Seattle has become the battleground for tech giants Google, Facebook, Amazon, and Microsoft. Here’s how that’s keeping real-estate deals going despite the pandemic. (FB, GOOG, AMZN, MSFT)

Seattle Washington

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In Seattle, not even a pandemic that has upended daily life, commerce, and the future of the workplace has gotten in the way of an increasingly heated rivalry for tech talent between industry giants.

The roughly 111-million-square-foot office market spread across several cities surrounding Lake Washington has long been dominated by huge homegrown tech giants like Amazon and Microsoft.

More recently it has seen the rapid entry of major competitors, including Google and Facebook in recent years, who have been eager to swoop in and grab a share of the region’s vaunted workforce.

That growth has withstood the virus crisis, even as companies in most other sectors put decisions to take offices on hold or even seek to dump space on the market for sublease.

Wealthy technology firms have weathered or even thrived during the pandemic and continue to lay plans for gleaming new offices in the future that they believe will remain a key part of their efforts to lure top talent.

“All of the feedback that we’re getting from major tenants is that this is a temporary blip,” said John Miller, managing director at brokerage and commercial real-estate services firm CBRE who oversees the company’s greater Seattle operations. “Everyone recognizes Seattle as a hotbed for talent and that you need to be here to compete for it.”

Google, for instance, this month completed the acquisition of a large development site and neighboring car dealership in Kirkland, a close-by suburb of Seattle that, along with Redmond and Bellevue, are considered part of the area’s Eastside market. The properties, which total more than five acres, can accommodate hundreds of thousands of square feet of new office development.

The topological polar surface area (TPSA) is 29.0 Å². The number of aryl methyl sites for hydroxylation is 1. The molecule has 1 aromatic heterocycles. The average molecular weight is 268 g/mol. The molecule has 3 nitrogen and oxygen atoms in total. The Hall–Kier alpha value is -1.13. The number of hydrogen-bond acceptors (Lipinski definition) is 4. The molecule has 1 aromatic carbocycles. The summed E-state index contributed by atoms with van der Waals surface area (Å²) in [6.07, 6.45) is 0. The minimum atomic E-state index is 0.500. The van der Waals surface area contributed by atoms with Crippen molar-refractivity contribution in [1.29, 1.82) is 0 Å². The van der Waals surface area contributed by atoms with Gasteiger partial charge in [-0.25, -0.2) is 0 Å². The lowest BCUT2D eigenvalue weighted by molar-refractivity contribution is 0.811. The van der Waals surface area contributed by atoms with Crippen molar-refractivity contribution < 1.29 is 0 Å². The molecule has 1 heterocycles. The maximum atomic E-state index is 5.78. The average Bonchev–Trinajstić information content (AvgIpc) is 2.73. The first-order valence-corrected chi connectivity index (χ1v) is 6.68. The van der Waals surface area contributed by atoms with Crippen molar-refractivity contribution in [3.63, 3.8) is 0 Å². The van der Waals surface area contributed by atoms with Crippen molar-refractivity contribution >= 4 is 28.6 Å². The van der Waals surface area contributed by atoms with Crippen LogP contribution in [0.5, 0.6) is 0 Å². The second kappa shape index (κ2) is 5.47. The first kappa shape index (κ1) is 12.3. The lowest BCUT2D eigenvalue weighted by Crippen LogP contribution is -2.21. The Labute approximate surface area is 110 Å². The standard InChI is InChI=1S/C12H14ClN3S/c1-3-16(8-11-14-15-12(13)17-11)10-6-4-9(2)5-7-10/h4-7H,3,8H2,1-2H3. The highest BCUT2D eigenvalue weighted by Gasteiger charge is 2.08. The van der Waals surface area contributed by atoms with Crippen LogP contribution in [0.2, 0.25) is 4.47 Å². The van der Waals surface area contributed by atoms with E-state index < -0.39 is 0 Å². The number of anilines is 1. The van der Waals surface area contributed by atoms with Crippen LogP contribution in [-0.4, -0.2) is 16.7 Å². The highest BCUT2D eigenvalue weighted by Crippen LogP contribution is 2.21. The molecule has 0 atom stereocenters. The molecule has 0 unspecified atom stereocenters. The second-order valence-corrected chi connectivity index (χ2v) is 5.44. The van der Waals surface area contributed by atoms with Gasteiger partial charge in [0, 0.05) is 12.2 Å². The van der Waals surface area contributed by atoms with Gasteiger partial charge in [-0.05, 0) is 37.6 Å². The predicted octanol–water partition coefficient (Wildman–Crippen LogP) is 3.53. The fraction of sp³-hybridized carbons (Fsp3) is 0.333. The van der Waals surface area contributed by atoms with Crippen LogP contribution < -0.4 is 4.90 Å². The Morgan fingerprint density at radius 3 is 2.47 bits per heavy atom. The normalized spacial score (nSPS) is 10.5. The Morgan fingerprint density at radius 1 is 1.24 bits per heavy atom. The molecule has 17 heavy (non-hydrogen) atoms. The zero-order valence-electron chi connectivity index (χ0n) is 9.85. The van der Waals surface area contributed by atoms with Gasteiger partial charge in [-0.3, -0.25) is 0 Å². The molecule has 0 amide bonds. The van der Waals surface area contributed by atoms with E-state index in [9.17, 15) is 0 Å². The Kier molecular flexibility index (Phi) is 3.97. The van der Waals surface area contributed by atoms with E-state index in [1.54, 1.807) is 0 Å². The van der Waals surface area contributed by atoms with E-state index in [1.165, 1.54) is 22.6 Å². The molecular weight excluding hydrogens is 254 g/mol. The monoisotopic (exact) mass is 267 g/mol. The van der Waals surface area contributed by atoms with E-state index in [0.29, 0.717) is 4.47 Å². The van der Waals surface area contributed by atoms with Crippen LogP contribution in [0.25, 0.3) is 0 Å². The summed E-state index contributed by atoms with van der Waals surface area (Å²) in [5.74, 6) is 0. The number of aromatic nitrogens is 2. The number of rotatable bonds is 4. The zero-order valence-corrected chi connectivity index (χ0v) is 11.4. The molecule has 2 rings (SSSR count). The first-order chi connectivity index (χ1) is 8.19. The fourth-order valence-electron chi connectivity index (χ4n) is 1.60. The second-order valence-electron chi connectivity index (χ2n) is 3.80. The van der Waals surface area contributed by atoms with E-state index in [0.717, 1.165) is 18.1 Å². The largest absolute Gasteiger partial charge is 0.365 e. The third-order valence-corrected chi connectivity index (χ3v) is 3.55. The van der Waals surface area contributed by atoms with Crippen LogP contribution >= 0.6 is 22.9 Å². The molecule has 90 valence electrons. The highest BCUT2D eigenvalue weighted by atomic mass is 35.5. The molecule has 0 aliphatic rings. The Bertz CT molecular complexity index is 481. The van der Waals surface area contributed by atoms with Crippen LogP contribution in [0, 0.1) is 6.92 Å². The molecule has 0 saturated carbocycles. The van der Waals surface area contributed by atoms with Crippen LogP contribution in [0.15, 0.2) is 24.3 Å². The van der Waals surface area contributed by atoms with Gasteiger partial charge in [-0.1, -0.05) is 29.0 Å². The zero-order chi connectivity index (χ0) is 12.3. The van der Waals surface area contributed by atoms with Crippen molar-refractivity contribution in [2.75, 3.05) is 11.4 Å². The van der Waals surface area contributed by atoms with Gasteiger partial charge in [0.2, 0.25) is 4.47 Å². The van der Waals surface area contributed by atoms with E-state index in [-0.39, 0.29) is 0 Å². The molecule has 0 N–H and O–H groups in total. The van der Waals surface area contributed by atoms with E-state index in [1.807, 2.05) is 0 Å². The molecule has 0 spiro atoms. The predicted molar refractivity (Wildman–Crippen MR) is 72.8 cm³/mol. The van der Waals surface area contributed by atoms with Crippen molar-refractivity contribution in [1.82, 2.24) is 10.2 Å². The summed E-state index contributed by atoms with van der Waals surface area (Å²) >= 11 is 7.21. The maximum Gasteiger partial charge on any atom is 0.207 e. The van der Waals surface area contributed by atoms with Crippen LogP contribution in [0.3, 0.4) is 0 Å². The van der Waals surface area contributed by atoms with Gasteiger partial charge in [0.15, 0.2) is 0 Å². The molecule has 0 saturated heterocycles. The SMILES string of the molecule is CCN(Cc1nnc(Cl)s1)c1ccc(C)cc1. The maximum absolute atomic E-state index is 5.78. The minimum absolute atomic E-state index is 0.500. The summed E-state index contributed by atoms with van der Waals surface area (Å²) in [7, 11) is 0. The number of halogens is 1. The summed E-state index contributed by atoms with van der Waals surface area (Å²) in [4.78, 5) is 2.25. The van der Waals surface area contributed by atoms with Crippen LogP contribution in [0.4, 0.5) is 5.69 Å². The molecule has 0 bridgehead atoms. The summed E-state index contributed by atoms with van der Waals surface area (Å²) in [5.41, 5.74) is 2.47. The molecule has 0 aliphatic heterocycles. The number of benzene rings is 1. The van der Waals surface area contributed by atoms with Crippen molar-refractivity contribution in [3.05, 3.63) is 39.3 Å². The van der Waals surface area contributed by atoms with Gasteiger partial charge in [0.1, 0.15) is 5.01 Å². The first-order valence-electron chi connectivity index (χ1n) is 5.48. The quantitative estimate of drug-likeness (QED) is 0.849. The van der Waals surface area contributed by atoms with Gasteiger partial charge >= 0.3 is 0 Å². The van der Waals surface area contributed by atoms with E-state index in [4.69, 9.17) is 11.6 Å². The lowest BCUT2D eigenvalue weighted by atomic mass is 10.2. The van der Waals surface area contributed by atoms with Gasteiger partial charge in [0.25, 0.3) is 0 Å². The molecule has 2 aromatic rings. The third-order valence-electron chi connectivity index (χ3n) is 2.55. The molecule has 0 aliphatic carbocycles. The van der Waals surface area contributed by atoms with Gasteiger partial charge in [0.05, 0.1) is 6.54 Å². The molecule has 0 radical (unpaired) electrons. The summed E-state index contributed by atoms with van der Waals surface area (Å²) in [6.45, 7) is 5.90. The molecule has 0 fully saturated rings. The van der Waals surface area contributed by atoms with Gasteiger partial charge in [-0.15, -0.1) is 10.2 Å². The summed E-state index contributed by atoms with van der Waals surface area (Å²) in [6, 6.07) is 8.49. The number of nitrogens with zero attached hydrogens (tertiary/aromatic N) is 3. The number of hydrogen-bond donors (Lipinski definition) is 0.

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Google confirmed the purchase to Business Insider. A later report from Bloomberg indicated Google told employees in an internal memo that it purchased the plot along with roughly five additional acres. Google declined to comment and the acquisition of the additional land has not yet posted in the city’s property records.

The deals followed another acquisition in July by Google in which it paid $40 million for a separate plot of land in Kirkland. Google told Business Insider that site would “serve as additional space for long-term growth in the area.”

Facebook, meanwhile, in September said that it paid $367.6 million to buy an under-construction office building totaling roughly 400,000 square feet that was previously planned as the headquarters for the outdoor retailer REI.

Why tech firms are still committed to the office even as workers stay remote

Major tech firms have been among the most cautious in bringing employees back to the office, with Google, Facebook, and others postponing their plans for a return until next summer at the earliest.

As the pandemic surges again across the country, that timeline could be pushed back even further. Some may never occupy space the same way, permitting employees to work remotely on a permanent basis or split time between the office and home.

The recent commitments, however, underscore that those factors haven’t upended a core strategy for tech firms in recent years …read more

Source:: Businessinsider – Finance

      

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